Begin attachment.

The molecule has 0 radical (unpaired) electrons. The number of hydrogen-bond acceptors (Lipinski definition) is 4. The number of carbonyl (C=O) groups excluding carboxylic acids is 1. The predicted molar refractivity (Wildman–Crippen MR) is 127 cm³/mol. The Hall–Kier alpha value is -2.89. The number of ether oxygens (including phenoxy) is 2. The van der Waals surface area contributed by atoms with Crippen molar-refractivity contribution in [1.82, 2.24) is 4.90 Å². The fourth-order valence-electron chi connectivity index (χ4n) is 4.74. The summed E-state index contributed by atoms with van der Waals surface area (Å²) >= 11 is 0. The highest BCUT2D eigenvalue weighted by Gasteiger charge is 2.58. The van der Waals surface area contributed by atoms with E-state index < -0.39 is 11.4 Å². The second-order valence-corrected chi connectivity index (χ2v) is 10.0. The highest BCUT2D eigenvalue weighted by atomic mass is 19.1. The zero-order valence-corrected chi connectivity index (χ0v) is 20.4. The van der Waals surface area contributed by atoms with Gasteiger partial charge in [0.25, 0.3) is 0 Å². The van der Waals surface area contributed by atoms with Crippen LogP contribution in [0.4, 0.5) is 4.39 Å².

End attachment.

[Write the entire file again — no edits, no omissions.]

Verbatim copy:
The molecule has 0 radical (unpaired) electrons. The number of hydrogen-bond acceptors (Lipinski definition) is 4. The number of carbonyl (C=O) groups excluding carboxylic acids is 1. The predicted molar refractivity (Wildman–Crippen MR) is 127 cm³/mol. The Hall–Kier alpha value is -2.89. The number of ether oxygens (including phenoxy) is 2. The van der Waals surface area contributed by atoms with Crippen molar-refractivity contribution in [1.82, 2.24) is 4.90 Å². The fourth-order valence-electron chi connectivity index (χ4n) is 4.74. The summed E-state index contributed by atoms with van der Waals surface area (Å²) >= 11 is 0. The highest BCUT2D eigenvalue weighted by Gasteiger charge is 2.58. The van der Waals surface area contributed by atoms with E-state index < -0.39 is 11.4 Å². The second-order valence-corrected chi connectivity index (χ2v) is 10.0. The highest BCUT2D eigenvalue weighted by atomic mass is 19.1. The zero-order valence-corrected chi connectivity index (χ0v) is 20.4. The van der Waals surface area contributed by atoms with Gasteiger partial charge in [0.25, 0.3) is 0 Å². The van der Waals surface area contributed by atoms with Crippen LogP contribution in [0.4, 0.5) is 4.39 Å².